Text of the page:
el ganeden d'esmareldas

the garden of emeralds

Chaitén, Los Lagos, Chile

Leave a comment

Chaitén was created before European conquer and was first explored by European conquistadors in the search for the City of the Caesars, a city of legend full of gold, silver, and diamonds, somewhere in the Andes. However, Chaitén was first officially listed as a town in 1940 and served as a port.


Chaitén, 1950

In 2008, for the first time in over nine thousand years, the nearby Mt Chaitén volcano erupted. The city of Chaitén was evacuated while Mt Chaitén continued to erupt for months continuously. Because of the volcano, the town was also flooded due to lahars (extremely dangerous flows of mud, debris, and rocks) causing the nearby river to overflow. Currently, the town of Chaitén is being rebuilt, though there is controversy whether it should be or not because of the state it’s in. Some of the population has returned, and it currently has a population of 3,500 residents, of its original 7,000.

42 55’0″S 72 42’0″W

Historical img srcs


Goussainville (Le Vieux Village), Val-d’Oise, France

Leave a comment

The origin of the name ‘Goussainville’ is likely from the way the French named rural land in earlier times (around the 4th century). The owners’ surname would simply be attached to the suffix -ville as to say ‘villa of (surname)’. The earliest mention of Goussainville, however, is in the 9th century in 832 in a charter of the monks of Abbey of St Denis, who then owned the land. The church, St Peter and St Paul, of which ruins of it remain today, is first mentioned in the 12th century. Some of the lords of Goussainville later participated in the Crusades in the 13th century. In 1870, the Prussians occupied part of Goussainville and destroyed some of the town’s documents and burned buildings. In 1905, a sugar factory was built in Goussainville and operated for 80 years, bringing many jobs to town and turning it to a city. Much urbanization occurred during the 60s, which brought schools, businesses, and transport to the city.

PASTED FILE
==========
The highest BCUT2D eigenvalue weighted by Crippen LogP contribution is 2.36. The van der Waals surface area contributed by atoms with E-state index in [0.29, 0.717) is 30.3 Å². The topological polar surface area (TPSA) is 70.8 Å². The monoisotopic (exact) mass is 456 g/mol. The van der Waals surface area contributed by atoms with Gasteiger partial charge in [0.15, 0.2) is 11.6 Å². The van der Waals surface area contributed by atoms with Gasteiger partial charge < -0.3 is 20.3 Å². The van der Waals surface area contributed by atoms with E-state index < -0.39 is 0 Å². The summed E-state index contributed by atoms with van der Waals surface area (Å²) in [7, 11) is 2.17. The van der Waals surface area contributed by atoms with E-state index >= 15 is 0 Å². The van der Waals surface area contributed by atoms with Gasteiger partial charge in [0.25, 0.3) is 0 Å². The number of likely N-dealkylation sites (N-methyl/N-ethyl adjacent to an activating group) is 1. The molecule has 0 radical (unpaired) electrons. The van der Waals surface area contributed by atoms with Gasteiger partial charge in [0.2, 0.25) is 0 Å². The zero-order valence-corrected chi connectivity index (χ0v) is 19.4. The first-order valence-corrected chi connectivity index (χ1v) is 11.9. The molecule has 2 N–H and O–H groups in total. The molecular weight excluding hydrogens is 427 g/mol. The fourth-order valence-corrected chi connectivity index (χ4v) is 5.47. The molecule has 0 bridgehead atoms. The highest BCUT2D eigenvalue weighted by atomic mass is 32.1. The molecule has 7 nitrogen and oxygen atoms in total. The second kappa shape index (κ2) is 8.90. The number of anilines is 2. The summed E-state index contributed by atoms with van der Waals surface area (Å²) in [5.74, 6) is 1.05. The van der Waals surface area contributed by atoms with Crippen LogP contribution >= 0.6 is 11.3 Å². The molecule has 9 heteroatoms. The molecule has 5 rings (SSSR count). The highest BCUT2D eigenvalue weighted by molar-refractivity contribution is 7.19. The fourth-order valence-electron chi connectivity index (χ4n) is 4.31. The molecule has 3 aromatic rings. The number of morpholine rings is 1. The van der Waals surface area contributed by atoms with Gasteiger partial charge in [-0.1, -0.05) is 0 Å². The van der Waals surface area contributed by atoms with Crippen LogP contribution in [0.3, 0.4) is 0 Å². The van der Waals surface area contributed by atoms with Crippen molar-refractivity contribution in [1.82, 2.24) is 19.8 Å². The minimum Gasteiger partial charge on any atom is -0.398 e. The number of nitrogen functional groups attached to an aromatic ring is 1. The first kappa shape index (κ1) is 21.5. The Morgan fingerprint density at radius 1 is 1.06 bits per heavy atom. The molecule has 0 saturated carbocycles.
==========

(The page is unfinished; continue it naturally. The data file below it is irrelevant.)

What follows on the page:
Le Vieux Village, year unknown. ‘Au Paradis’ is still standing, though abandoned, and you can still see its painted letters. However, I was unable to get an image of it through Google Earth as that part of the town had no coverage.

The part of the city in the image shown is called ‘Le Vieux Village’ or the ‘Old Village’. Residents of Le Vieux Village were not happy with the construction of the Charles de Gaulle airport nearby, because of the noise, and many of them began to leave the village as the airport was being built. Shortly later in 1973, before the airport had even opened, the Paris Air Show was being held. A new plane being tested there, the Tupolev Tu-144, crashed into Le Vieux Village during its flight, killing all six crew on board and eight residents of the neighbourhood. After this, nearly all the remaining residents left Le Vieux Village. Later in 2000, Air France Flight 4590 caught fire and crashed into a hotel from the Charles de Gaulle airport, just 6km from Le Vieux Village. All 109 people on the plane died along with four on the ground.

Today, Le Vieux Village has a few residents left (estimated 10 households max) and has now received attention and is visited for sight seeing of the ruins of the St Peter and St Paul Church and the rest of the village.

49°01′33″N 2°28′28″E

Historical img srcs

Sparta, Georgia, US

Leave a comment

Sparta was established in 1795 and was a major producer in cotton. After a plantation owner in Sparta died, he left the estate to his daughter Amanda America Dickson, whose mother was a slave, and for a long time, she was believed to be the wealthiest Black woman in the US. Sparta lost most of its population in 1918 after World War I, when the market for cotton crashed. In 1921, Jean Toomer came to Sparta to work as a principal at a Black agriculture and industrial school, and later wrote about it in his first, and often considered most important, novel, Cane. Toomer would later go on to marry Dickson and become an important author and poet of the Harlem Renaissance. Today, there are about 1,500 residents in Sparta.